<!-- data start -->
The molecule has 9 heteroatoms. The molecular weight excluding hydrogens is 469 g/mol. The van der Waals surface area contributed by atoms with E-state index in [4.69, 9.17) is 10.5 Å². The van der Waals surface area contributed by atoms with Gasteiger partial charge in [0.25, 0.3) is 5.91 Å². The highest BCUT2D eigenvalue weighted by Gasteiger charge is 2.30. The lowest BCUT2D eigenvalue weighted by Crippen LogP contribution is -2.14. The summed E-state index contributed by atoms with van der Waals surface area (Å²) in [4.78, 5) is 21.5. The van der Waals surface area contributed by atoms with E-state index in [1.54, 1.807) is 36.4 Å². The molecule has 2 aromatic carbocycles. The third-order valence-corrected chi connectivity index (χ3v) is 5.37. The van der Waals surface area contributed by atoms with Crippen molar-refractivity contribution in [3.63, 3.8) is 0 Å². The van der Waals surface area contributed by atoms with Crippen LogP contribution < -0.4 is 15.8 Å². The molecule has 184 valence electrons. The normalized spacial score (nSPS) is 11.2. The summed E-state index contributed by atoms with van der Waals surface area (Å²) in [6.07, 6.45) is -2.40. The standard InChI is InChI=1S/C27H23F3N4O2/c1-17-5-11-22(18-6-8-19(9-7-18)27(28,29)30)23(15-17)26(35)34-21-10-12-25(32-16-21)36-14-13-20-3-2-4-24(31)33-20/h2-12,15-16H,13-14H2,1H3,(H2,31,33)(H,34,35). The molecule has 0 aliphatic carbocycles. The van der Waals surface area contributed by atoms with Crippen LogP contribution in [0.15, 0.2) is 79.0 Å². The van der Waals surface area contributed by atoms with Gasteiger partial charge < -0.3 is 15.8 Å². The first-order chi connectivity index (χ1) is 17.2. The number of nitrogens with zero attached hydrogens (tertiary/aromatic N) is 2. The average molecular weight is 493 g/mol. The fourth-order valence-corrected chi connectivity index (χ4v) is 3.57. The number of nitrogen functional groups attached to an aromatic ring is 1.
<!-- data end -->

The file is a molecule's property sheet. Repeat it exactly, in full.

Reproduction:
The molecule has 9 heteroatoms. The molecular weight excluding hydrogens is 469 g/mol. The van der Waals surface area contributed by atoms with E-state index in [4.69, 9.17) is 10.5 Å². The van der Waals surface area contributed by atoms with Gasteiger partial charge in [0.25, 0.3) is 5.91 Å². The highest BCUT2D eigenvalue weighted by Gasteiger charge is 2.30. The lowest BCUT2D eigenvalue weighted by Crippen LogP contribution is -2.14. The summed E-state index contributed by atoms with van der Waals surface area (Å²) in [4.78, 5) is 21.5. The van der Waals surface area contributed by atoms with E-state index in [1.54, 1.807) is 36.4 Å². The molecule has 2 aromatic carbocycles. The third-order valence-corrected chi connectivity index (χ3v) is 5.37. The van der Waals surface area contributed by atoms with Crippen molar-refractivity contribution in [3.63, 3.8) is 0 Å². The van der Waals surface area contributed by atoms with Crippen LogP contribution < -0.4 is 15.8 Å². The molecule has 184 valence electrons. The normalized spacial score (nSPS) is 11.2. The summed E-state index contributed by atoms with van der Waals surface area (Å²) in [6.07, 6.45) is -2.40. The standard InChI is InChI=1S/C27H23F3N4O2/c1-17-5-11-22(18-6-8-19(9-7-18)27(28,29)30)23(15-17)26(35)34-21-10-12-25(32-16-21)36-14-13-20-3-2-4-24(31)33-20/h2-12,15-16H,13-14H2,1H3,(H2,31,33)(H,34,35). The molecule has 0 aliphatic carbocycles. The van der Waals surface area contributed by atoms with Crippen LogP contribution in [0.15, 0.2) is 79.0 Å². The van der Waals surface area contributed by atoms with Gasteiger partial charge < -0.3 is 15.8 Å². The first-order chi connectivity index (χ1) is 17.2. The number of nitrogens with zero attached hydrogens (tertiary/aromatic N) is 2. The average molecular weight is 493 g/mol. The fourth-order valence-corrected chi connectivity index (χ4v) is 3.57. The number of nitrogen functional groups attached to an aromatic ring is 1.